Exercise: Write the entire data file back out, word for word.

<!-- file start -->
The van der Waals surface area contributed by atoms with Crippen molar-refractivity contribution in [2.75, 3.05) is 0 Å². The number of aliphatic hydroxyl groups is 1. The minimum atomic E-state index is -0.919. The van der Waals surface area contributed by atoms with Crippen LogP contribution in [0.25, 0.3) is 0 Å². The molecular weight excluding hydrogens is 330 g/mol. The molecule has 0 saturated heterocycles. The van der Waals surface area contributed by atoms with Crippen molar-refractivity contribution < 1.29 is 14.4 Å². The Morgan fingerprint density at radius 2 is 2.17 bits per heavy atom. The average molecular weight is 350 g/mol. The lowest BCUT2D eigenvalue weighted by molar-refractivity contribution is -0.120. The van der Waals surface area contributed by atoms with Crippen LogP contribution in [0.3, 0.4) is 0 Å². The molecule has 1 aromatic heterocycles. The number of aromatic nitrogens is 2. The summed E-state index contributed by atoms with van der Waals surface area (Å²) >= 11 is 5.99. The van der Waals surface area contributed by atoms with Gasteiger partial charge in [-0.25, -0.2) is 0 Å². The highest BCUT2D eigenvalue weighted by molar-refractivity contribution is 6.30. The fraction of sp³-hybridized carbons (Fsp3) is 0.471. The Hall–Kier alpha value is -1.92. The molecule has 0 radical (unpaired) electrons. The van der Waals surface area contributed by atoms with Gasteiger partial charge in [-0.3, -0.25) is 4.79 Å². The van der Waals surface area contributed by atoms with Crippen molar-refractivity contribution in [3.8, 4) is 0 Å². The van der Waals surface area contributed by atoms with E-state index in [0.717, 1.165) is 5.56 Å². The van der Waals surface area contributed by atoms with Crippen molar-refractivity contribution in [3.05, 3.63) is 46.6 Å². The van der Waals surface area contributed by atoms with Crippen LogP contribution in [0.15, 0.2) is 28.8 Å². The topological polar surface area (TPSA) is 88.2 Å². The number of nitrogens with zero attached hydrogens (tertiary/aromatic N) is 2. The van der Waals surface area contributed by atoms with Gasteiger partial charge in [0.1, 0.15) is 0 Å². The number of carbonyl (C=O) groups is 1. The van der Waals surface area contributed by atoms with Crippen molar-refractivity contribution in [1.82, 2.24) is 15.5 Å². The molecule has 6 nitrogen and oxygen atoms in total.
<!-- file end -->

The van der Waals surface area contributed by atoms with Crippen molar-refractivity contribution in [2.75, 3.05) is 0 Å². The number of aliphatic hydroxyl groups is 1. The minimum atomic E-state index is -0.919. The van der Waals surface area contributed by atoms with Crippen LogP contribution in [0.25, 0.3) is 0 Å². The molecular weight excluding hydrogens is 330 g/mol. The molecule has 0 saturated heterocycles. The van der Waals surface area contributed by atoms with Crippen molar-refractivity contribution < 1.29 is 14.4 Å². The Morgan fingerprint density at radius 2 is 2.17 bits per heavy atom. The average molecular weight is 350 g/mol. The lowest BCUT2D eigenvalue weighted by molar-refractivity contribution is -0.120. The van der Waals surface area contributed by atoms with Crippen LogP contribution in [0.3, 0.4) is 0 Å². The molecule has 1 aromatic heterocycles. The number of aromatic nitrogens is 2. The summed E-state index contributed by atoms with van der Waals surface area (Å²) >= 11 is 5.99. The van der Waals surface area contributed by atoms with Gasteiger partial charge in [-0.25, -0.2) is 0 Å². The highest BCUT2D eigenvalue weighted by molar-refractivity contribution is 6.30. The fraction of sp³-hybridized carbons (Fsp3) is 0.471. The Hall–Kier alpha value is -1.92. The molecule has 0 radical (unpaired) electrons. The van der Waals surface area contributed by atoms with Gasteiger partial charge in [-0.3, -0.25) is 4.79 Å². The van der Waals surface area contributed by atoms with Crippen molar-refractivity contribution in [3.8, 4) is 0 Å². The van der Waals surface area contributed by atoms with E-state index in [0.717, 1.165) is 5.56 Å². The van der Waals surface area contributed by atoms with Crippen molar-refractivity contribution in [3.05, 3.63) is 46.6 Å². The van der Waals surface area contributed by atoms with Crippen LogP contribution in [0.15, 0.2) is 28.8 Å². The topological polar surface area (TPSA) is 88.2 Å². The number of nitrogens with zero attached hydrogens (tertiary/aromatic N) is 2. The van der Waals surface area contributed by atoms with Gasteiger partial charge in [0.1, 0.15) is 0 Å². The number of carbonyl (C=O) groups is 1. The van der Waals surface area contributed by atoms with Crippen molar-refractivity contribution in [1.82, 2.24) is 15.5 Å². The molecule has 6 nitrogen and oxygen atoms in total.